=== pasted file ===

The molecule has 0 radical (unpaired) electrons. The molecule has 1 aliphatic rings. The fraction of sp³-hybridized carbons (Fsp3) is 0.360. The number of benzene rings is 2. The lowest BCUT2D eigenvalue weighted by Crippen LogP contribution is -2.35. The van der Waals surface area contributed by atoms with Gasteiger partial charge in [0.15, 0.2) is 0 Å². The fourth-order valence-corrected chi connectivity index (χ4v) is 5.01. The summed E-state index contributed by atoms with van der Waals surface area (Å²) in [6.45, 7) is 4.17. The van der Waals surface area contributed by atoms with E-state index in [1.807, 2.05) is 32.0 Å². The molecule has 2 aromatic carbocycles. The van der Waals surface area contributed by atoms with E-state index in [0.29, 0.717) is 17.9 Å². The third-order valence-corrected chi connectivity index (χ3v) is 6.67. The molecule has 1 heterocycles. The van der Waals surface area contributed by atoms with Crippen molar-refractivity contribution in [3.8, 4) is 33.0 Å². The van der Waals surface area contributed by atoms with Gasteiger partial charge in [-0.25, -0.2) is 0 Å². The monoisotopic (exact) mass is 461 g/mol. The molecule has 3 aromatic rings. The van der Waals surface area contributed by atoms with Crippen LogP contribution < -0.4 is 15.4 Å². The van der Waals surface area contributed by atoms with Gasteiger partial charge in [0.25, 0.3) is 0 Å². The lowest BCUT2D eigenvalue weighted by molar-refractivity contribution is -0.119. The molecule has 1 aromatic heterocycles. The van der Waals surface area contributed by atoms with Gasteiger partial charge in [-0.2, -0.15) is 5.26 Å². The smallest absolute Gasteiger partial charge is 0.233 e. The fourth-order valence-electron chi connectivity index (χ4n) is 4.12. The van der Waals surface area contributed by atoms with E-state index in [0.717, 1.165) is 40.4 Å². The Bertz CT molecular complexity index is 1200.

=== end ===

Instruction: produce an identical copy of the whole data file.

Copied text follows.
The molecule has 0 radical (unpaired) electrons. The molecule has 1 aliphatic rings. The fraction of sp³-hybridized carbons (Fsp3) is 0.360. The number of benzene rings is 2. The lowest BCUT2D eigenvalue weighted by Crippen LogP contribution is -2.35. The van der Waals surface area contributed by atoms with Gasteiger partial charge in [0.15, 0.2) is 0 Å². The fourth-order valence-corrected chi connectivity index (χ4v) is 5.01. The summed E-state index contributed by atoms with van der Waals surface area (Å²) in [6.45, 7) is 4.17. The van der Waals surface area contributed by atoms with E-state index in [1.807, 2.05) is 32.0 Å². The molecule has 2 aromatic carbocycles. The van der Waals surface area contributed by atoms with E-state index in [0.29, 0.717) is 17.9 Å². The third-order valence-corrected chi connectivity index (χ3v) is 6.67. The molecule has 1 heterocycles. The van der Waals surface area contributed by atoms with Crippen molar-refractivity contribution in [3.8, 4) is 33.0 Å². The van der Waals surface area contributed by atoms with Gasteiger partial charge in [-0.25, -0.2) is 0 Å². The monoisotopic (exact) mass is 461 g/mol. The molecule has 3 aromatic rings. The van der Waals surface area contributed by atoms with Crippen LogP contribution < -0.4 is 15.4 Å². The van der Waals surface area contributed by atoms with Gasteiger partial charge in [0.25, 0.3) is 0 Å². The lowest BCUT2D eigenvalue weighted by molar-refractivity contribution is -0.119. The molecule has 1 aromatic heterocycles. The van der Waals surface area contributed by atoms with Gasteiger partial charge in [-0.2, -0.15) is 5.26 Å². The smallest absolute Gasteiger partial charge is 0.233 e. The fourth-order valence-electron chi connectivity index (χ4n) is 4.12. The van der Waals surface area contributed by atoms with E-state index in [0.717, 1.165) is 40.4 Å². The Bertz CT molecular complexity index is 1200.